Parental Rheumatoid Arthritis and Risk for Epilepsy in Offspring

Seizures During Pregnancy
Seizures During Pregnancy
Data suggests that epileptogenic mechanisms may be triggered by changes in the intrauterine environment during pregnancy in women with RA.

The influence of maternal rheumatoid arthritis (RA), but not paternal RA, in the development of epilepsy in offspring suggests that epileptogenic mechanisms may be triggered by changes in the intrauterine environment during pregnancy as a result of RA flares or the treatment for RA, according to research reported in Neurology.1

Using the Denmark national registries database, Ane Lilleore Rom, PhD, of Copenhagen University Hospital Rigshospitalet, and colleagues identified 1,909,933, singleton children born to Danish parents (and living in Denmark) between January 1, 1977 and December 31, 2008 who could be biologically linked to their mothers for study. Information was reviewed from the 29th day after birth up to the end of the study period on December 31, 2010 for a diagnosis of epilepsy. Children who developed epilepsy were stratified into 3 groups according to age at diagnosis: early childhood (<5 years), late childhood (5-15 years), or adolescence/adulthood (>15 years of age). 

Information on the diagnoses of RA (according to IC-8 criteria through 1993 and IC-10 criteria thereafter) among the parents of the infants was collected from the same years from the Danish National Hospital Registry, and the children were classified as being exposed or not exposed to preclinical or clinical RA from either parent prior to or after birth. Average follow-up was 16 years.

By the end of the study and follow up periods in 2010, 31,491 children from the registry had been diagnosed with epilepsy. Of the total cohort, 1% of the children were exposed and 99% were not exposed to RA at all. The breakdown by parental exposure was 13,511 (0.7%) exposed to maternal RA and 6,305 (0.3 %) exposed to paternal RA over the study period.

The hazard ratio (HR) for increased risk of the onset of childhood epilepsy through maternal exposure to RA was 1.34 in early childhood and 1.27 in later childhood (after age 5). Exposure to paternal RA was not associated with either early or late childhood epilepsy (HR 0.97 and 0.95, respectively) compared to children who had no exposure from their parents. There was no corresponding risk between exposure to RA by either parent and epilepsy onset during adolescence or adulthood.

Clinical Implications

Previous studies have indicated a link between development of epilepsy and autoimmune diseases of the brain such as systemic lupus erythematosus, antiphospholipid syndrome, and multiple sclerosis, and a 3-fold increase associated with RA.2-4 Results of the Denmark study indicated a 90% increased risk of epilepsy among children born to mothers who had clinical RA, and a 30% increased risk in children exposed to preclinical RA in the mothers.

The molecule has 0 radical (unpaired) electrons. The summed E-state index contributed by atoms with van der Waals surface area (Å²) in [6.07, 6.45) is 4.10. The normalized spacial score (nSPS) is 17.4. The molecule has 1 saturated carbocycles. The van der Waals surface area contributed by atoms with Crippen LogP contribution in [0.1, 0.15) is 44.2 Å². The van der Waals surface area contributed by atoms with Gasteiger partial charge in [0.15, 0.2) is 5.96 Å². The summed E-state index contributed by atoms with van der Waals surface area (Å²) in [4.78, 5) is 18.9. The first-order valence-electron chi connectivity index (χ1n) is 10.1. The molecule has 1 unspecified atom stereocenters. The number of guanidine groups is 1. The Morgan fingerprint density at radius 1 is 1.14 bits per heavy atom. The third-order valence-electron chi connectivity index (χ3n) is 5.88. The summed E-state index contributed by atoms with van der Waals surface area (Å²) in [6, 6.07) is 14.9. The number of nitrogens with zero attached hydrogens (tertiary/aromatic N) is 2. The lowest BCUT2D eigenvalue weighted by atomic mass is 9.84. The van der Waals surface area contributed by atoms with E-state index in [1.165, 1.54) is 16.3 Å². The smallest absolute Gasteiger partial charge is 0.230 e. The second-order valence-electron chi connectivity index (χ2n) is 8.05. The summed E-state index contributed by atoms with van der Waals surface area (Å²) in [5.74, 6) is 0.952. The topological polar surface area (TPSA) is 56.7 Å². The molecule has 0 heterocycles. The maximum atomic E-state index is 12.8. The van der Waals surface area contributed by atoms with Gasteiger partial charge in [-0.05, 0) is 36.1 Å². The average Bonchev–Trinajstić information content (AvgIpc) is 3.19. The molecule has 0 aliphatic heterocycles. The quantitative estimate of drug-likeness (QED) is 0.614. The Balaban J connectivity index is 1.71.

Although significantly lower, the risk among children of mothers with preclinical RA compared to clinical RA provided some evidence that the mechanism of the impact was not directly related to RA treatment, as women with preclinical disease did not receive any. 

In an accompanying editorial,5 Russell C. Dale, MRCP, MD, of the Children’s Hospital at Westmead, University of Sydney, Australia and J. Nicholas Brenton, MD, of the University of Virginia in Charlottesville, agreed with this presumption, observing that, “While therapies to treat maternal RA could conceivably be an alternative exposure factor that increases epilepsy risk, the fact that mothers with preclinical RA (presumably not taking immune-modulating medications) had offspring with an increased risk makes this less plausible.”

Disclosures: Dr Dale reports receiving speaker honoraria and royalties from Biogen Idec and Bristol Myers Squibb, and is a member of the editorial advisory board for MSARD, Neurology: Neuroimmunology & Neuroinflammation and the European Journal of Paediatric Neurology. He also reports research support from NHMRC, Tourette Syndrome Association, and Multiple Sclerosis Research Australia.


  1. Rom AL, Wu CS, Olsen J, et al. Parental rheumatoid arthritis and childhood epilepsy. Neurology. 2016 Nov 16; doi: 10.1212/WNL.0000000000003424 [Epub ahead of print]
  2. Hanly JG, Urowitz MB, Su L, et al. Seizure disorders in systemic lupus erythematosus: results from an international, prospective, inception cohort study. Ann Rheum Dis. 2012;71:1502–1509.
  3. Shoenfeld Y, Lev S, Blatt I, et al. Features associated with epilepsy in the antiphospholipid syndrome. J Rheumatol. 2004;31:1344–1348.
  4. Ong MS, Kohane IS, Cai T, Gorman MP,  et al. Population-level evidence for an autoimmune etiology of epilepsy. JAMA Neurol. 2014;71:569–574.
  5. Dale RC, Brenton JN. Maternal autoimmunity is a risk factor for common neurologic diseases of childhood. Neurology. 2016;87:1-2.